Why Erdogan’s ‘unprecedented’ statement on Armenian massacres left many unsatisfied


Turkish Prime Minister Recep Tayyip Erdogan delivers a speech  during a meeting at the Turkish parliament in Ankara on April 22, 2014. (Adem Altan/AFP/Getty Images)

Turkish Prime Minister Recep Tayyip Erdogan made a surprising move Wednesday: Speaking on the eve of the 99th anniversary of the controversial mass killings of Armenians by Ottoman soldiers in 1915, he expressed condolences for the "inhumane" incident.

Erdogan's comments are significant. For many years, the killings in 1915 were rarely talked about by Turkey. However, the events – which left some 1.5 million Armenians in what is now modern Turkey dead during the final years of the Ottoman Empire – have long been a source of anger in Armenia and among the Armenian diaspora.

The Associated Press called the comments an "unprecedented, conciliatory message to Armenians," while a Turkish official told Reuters that it was the first time a Turkish leader had offered condolences so directly to Armenians. The comments were released in nine languages, including Armenian: They were clearly designed to make an impact.

There are a couple of important reasons that Erdogan's comments are being treated with skepticism, however: language and timing.

First, the language of Erdogan's comments was clearly well-thought out — perhaps too thought out for many in the Armenian community.

“The incidents of the First World War are our shared pain,” Erdogan said, adding that millions of people of “of all religions and ethnicities” died during the war. “Using the events of 1915 as an excuse for hostility against Turkey and turning this issue into a matter of political conflict is inadmissible,” Erdogan added.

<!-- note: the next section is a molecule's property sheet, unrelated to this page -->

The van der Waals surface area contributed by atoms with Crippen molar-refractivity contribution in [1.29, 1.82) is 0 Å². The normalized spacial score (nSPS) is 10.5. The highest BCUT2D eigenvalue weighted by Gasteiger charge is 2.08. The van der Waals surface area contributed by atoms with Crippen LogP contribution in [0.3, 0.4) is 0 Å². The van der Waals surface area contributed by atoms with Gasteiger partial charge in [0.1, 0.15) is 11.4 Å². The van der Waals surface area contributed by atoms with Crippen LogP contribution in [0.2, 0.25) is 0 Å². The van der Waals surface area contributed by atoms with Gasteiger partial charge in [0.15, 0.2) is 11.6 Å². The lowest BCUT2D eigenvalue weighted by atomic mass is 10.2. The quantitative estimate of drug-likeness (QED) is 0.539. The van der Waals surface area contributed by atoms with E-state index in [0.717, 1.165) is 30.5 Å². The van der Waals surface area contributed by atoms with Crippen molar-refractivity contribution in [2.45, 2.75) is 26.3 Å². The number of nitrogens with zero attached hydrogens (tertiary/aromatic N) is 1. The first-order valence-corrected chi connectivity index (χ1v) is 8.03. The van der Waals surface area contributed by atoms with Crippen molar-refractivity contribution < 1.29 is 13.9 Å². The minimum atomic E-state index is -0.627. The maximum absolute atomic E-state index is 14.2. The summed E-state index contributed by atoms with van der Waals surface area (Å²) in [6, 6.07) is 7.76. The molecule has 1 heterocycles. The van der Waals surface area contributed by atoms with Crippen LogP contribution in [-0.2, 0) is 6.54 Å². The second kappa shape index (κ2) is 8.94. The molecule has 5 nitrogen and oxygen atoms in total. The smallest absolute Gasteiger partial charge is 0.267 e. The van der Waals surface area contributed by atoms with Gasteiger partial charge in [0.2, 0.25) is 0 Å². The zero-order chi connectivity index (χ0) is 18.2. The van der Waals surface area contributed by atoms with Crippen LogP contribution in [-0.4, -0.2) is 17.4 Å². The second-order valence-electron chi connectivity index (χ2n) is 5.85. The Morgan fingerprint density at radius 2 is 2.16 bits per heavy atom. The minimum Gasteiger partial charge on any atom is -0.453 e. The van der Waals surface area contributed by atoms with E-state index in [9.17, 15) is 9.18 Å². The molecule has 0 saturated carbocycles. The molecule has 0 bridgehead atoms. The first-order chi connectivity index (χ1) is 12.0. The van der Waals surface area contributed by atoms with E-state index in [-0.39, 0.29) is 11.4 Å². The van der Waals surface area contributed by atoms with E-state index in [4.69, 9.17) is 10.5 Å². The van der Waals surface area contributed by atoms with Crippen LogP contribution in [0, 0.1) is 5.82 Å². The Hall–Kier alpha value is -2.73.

To many, especially those in Armenian lobbying groups, that wasn't enough. Armenian Weekly, an English Armenian publication from Massachusetts, wrote that the Turkish minister used "euphemisms and the age-old 'everyone suffered' denialist refrain." Most importantly, Erdogan didn't mention the word "genocide," despite the fact that many historians now argue that the Armenian killings marked the first genocide of the 20th century (in fact, the man who invented the word, Raphael Lemkin, was partly inspired by the deaths). The lack of that word in Erdogan's statement is almost certainly deliberate: Earlier this month, the Turkish foreign ministry condemned a U.S. Senate committee resolution that called the killings a genocide, arguing that it "distorts history and law."

Meanwhile, Erdogan's comments are being viewed skeptically by some in Turkey due to their timing. Erdogan and his AKP party have suffered almost a year of political tension, from the protests in Istanbul's Gezi Park that began last summer to the corruption scandal and rivalry with Islamic cleric Fethullah Gulen that eventually led to Turkey's well-publicized ban on Twitter and YouTube.

The timing of Erdogan's comments is just too perfect for some in Turkey to believe. "While the media hype over statement fills the airwaves, and print pages, he'll get down on business of consolidating more power in Turkey," tweeted Abdullah Bozkurt, a journalist with Today's Zamen (an English-language newspaper linked to the Gulen movement), on Wednesday. Erdogan, who has been pilloried in the international media recently for a number of crackdowns, is simply hoping to curry favor, the argument continues.

Perhaps this is unfair. Regardless of intention, Erdogan's comments may well be an important step in reconciliation between Turkey and Armenia, the beginnings of a dialogue about a tragic moment in history. And Erdogan has worked hard to move away from Turkish nationalist positions and improve relationships with minorities, most notably the Kurds. Still, that the language and timing of the comments are leaving many people unsatisfied suggests that there may well be quite a ways to go.

Adam Taylor writes about foreign affairs for The Washington Post. Originally from London, he studied at the University of Manchester and Columbia University.
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